Why are so many nursery rhymes so sadistic?

My wife is home on maternity leave, and she is teaching our boy nursery rhymes. I came home from work today to find her horrified, as she has now been exposed to the story of “3 blind Mice”, which she discovered was about treason, and “Mary, Mary, quite contrary”, an ode to the murderous legacy of Mary, Queen of Scots. I’m also familiar with the fact that “Ring around the Rosie” refers to the plague.

And then there’s the Brothers Grimm.

Why are so many kids’ songs and stories so sadistic?

Well, in many cases I understand it’s because they are very old and from a more savage time. And in fact are toned down from how brutal they used to be.

And of course, perhaps the most popular nursery rhyme that ends with, “…Down will come cradle, baby and all”

Very creepy.

I have no idea how to explain it.

That one, too! It was the only song I could think of the last time I was trying to serenade my crying son at 2 am. As I sang, I realized that putting my baby into a tree, so he could fall, was horrific.

Fun Cracked article on topic: The Disturbing Origins of 5 Common Nursery Rhymes | Cracked.com

If you scare the crap out of the kiddies, they’re less likely to misbehave.

2 points:

  1. You seem to have conflated Mary, Queen of Scots, and Mary I of England. While both of their (overlapping*) reigns were marked with violence, only Mary Tudor’s was remarkably so, or had a significant portion actively directed by her scary highness herself.
  2. There’s no good evidence that Mary, Mary, Quite Contrary was about either of them. (The fact that there’s zero evidence of the rhyme existing until ~200 years after both Maries had met their untimely ends argues against it.)
  • Mary Stuart’s reign coincided with the end of Henry VIII, all of Edward VI and Mary I, and the beginning of Elizabeth I.

Ivory, did you choose to link to page 2 because it had a Slug Signorino illustration at the top?

I’m reminded of a quote I read from an old children’s book that talked about bad little children in Hell glowing red hot with heat. And how while it sounds like they are screaming, that’s actually just the noise from them letting off steam like a teakettle as their insides boil.

I believe all of these are folk etymologies. I’d say urban legends, but I don’t know how recent they all are.

“Ring Around the Rosie” is very old, and like many old things, has changed over the decades and centuries. Most of the “evidence” that it’s about the plague comes from recent changes to it.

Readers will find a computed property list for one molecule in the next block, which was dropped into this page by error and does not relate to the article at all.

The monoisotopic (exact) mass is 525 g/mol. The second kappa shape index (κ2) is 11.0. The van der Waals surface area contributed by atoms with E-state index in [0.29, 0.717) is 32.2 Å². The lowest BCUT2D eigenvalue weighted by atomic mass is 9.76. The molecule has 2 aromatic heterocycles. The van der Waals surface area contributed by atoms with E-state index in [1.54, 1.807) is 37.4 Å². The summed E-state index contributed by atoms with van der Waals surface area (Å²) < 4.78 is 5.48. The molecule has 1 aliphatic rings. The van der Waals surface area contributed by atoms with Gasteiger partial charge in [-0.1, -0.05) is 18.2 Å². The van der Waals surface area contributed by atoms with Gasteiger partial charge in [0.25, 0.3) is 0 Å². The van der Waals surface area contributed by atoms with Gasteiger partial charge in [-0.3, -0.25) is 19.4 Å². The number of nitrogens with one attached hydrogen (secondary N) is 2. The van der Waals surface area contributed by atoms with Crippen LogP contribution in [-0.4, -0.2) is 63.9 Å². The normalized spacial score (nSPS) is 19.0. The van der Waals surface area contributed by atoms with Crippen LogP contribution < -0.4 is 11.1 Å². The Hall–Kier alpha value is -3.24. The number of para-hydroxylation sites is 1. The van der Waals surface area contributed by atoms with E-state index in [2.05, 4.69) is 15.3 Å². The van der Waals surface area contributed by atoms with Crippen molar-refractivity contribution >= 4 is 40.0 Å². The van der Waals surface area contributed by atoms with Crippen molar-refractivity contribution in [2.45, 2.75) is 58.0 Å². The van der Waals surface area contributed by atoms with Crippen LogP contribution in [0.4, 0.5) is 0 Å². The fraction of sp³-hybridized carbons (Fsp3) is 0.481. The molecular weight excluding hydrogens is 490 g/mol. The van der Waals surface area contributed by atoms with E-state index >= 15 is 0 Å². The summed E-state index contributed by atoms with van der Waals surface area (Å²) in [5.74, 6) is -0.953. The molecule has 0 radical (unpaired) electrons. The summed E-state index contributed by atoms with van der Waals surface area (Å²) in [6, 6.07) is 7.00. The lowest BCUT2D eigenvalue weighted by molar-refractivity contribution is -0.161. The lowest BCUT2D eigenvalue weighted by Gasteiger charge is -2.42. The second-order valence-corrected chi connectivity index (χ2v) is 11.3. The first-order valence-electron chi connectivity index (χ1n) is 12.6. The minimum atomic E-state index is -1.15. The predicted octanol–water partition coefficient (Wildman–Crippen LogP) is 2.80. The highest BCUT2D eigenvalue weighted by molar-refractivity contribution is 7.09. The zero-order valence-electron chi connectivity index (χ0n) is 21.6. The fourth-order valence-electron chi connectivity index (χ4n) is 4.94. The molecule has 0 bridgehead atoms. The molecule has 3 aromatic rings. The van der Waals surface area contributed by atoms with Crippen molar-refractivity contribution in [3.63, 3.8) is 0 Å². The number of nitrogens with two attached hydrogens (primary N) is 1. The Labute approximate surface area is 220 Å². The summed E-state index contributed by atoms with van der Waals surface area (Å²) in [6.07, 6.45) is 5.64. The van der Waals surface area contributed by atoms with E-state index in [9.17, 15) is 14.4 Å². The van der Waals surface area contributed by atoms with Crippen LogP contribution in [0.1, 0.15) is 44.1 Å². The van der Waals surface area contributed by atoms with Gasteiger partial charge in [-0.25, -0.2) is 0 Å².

Not that Mother Goose is PC. I’ll grant you, it’s not.

And I’m familiar with the widespread fiction that it refers to the plague.

I’m willing to have ignorance fought, and I’m not wed to the premise.

And, Kamino Neko, I apologize if I confused my Mary’s.

But it still begs the question: why are these stories associated with such macabre topics?

Because the idea of children as little innocent dears to be coddled and sheltered is fairly modern. Not that people in the past didn’t love their children. It’s just that life was a lot closer to the brutal reality then.

Maybe they weren’t originally meant for children.

Snopes article on Ring around the rosie.

I agree with this. Consider-

Even today Hansel and Gretel’s parents abandon them in the woods to die.

In the original Sleeping Beauty, the prince doesn’t wake the princess with a kiss. He rapes her in her sleep. She gets pregnant, has fairy assisted labor, and an infant sucks the sewing wheel splinter out of her finger and wakes her.

When given a pig’s heart by the huntsman, the Evil Queen looks at it a bit, concludes that it is indeed the hear of Snow White, and then eats it raw.

I’ll point out the nursery rhymes’ macabre topics are not just exclusive of English. Just off the top of my head, three of my favorite nursery rhymes in Spanish all deal with adult topics (wars and slavery). And then there’s that song in French about plucking/dismembering a bird (translated to the less macabre Frere Jaques?)

Nah, Fere Jaques is AFAIK about a monk needing to wake up for morning prayers.

You’re thinking of Allouette (spelling), which is AFAIK aout plucking and dismembering a bird.

Alouette is about plucking an alouette (lark) for eating. (The traditional lyrics don’t talk about the other stages of preparing it to be cooked - ‘je te plumerai’ (‘I will pluck you’) is in every verse.) I’ve only ever heard it sung in the French, although a fairly good ‘singable’ translation can be found in the Wikipedia entry for the song.

Frere Jacques (lit. Brother James) is about a monk who’s overslept and has to rush to ring the bells for morning prayer. The English translation, Brother John, changes it up, slightly, in that John, unlike Jacques, wasn’t the monk in charge of ringing the bells, he’s just slept through them and is missing prayer time.

The two songs are sung to totally different tunes.

My bad, in my mind I confused both tunes. At least I didn’t confuse the ones in Spanish, Mambrú se fue a la guerra, Naranja dulce, and Duerme Negrito, the last one sung even by Mercedes Sosa.